Judge Sunny Bailey, credit Krystal Ramirez for NPR


Wednesday February 14, 2024

02.14.24Carlos Aguilar

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Lawyers just won a huge settlement to help students struggling from the pandemic

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Teacher with students in a classroom, credit Getty Images

This article features the work of Public Advocates, a ChangeLawyers Legal Aid Fund grantee.

A landmark settlement announced Thursday sets new accountability rules for how California public schools are to spend $2 billion to help students recover from pandemic learning setbacks: Educators must rely on proven academic strategies and track progress, which will be publicly disclosed — and if parents are not satisfied, they can file complaints.

The agreement brings an end to sweeping litigation that dates from the fall of 2020, when students were learning remotely from home, with campuses closed because of safety concerns. The lawsuit was silent on the merit of school-based COVID-19 safety measures and campus shutdowns. But it argued that students fell behind during online schooling and the state was not doing enough to remedy the harm.

Read the rest on LA Times

This judge wants to make the justice system work better for kids with autism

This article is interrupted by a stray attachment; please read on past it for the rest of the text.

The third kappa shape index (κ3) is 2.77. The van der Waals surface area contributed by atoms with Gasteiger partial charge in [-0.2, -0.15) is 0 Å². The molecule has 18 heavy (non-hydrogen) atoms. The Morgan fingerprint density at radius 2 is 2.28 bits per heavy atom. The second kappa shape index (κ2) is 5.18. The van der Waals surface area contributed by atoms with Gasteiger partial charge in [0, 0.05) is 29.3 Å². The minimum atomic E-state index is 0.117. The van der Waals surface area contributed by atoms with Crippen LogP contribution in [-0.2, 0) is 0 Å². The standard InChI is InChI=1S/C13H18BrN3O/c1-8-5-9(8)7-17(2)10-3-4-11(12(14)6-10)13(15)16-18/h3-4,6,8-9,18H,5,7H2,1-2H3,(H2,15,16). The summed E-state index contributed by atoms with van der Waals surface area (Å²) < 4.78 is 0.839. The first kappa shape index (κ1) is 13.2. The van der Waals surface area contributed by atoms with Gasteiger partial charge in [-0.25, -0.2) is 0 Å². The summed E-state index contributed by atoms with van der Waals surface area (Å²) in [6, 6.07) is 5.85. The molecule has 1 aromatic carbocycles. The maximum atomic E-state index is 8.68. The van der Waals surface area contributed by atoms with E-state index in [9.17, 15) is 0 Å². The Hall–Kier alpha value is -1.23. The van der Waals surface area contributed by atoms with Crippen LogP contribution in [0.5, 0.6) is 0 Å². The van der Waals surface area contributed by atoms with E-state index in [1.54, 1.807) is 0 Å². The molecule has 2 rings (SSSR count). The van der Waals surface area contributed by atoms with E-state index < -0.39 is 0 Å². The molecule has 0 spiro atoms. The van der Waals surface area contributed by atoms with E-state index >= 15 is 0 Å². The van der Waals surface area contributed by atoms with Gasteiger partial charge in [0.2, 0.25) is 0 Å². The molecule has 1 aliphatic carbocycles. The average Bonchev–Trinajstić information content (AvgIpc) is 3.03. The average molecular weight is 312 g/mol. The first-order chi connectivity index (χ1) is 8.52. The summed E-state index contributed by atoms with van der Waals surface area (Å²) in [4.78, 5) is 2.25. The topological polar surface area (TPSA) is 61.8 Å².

Speaking Of...

Melody O’Connor is grateful her teenage daughter Angeleena O’Connor was arrested in the winter of 2022.

“Isn’t that a horrible thing to say?” Melody said.“

It wasn’t the first time Angeleena had the police called on her. The first time was more than four years earlier – when she was 12.

Angeleena is now 16 and the police have been called to her house more than 40 times over the past four years, including once for a violent incident in which Angeleena grabbed a steak knife and held it to her mother’s face, Melody said.

Read the rest on NPR

How the Federalist Society conquered the American legal system

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Justice Scalia at a podium, credit Balls and Strikes

This is an interview with Amanda Hollis-Brusky, a professor of political science at Pomona College and author of Ideas With Consequences: The Federalist Society and the Conservative Counterrevolution.

For years, the Federalist Society has operated as the engine of the conservative legal movement: a sprawling, well-connected network that funnels conservative law students into clerkships for conservative federal judges who crank out conservative legal opinions in cases argued by conservative lawyers, all of whom look forward to catching up over drinks together at the next Federalist Society annual national convention. 

Things weren’t always this way. The Federalist Society has its roots in the Reagan era, when conservative students at elite law schools concluded that they had lost the fight for the courts, and began searching for a way to return to relevance. But it took several decades of organizing campuses, credentialing academics, grooming judicial hopefuls, and waging a relentless PR campaign—not to mention untold billions of dollars in right-wing dark money—to get FedSoc to where it is today. An estimated 85 percent of the Trump White House’s appeals court nominees were affiliated with the organization, as were all three Supreme Court justices whose names appeared on a list curated by Federalist Society leadership. Compared to the next Republican presidential administration, those percentages will probably be low.

Read the rest on Balls & Strikes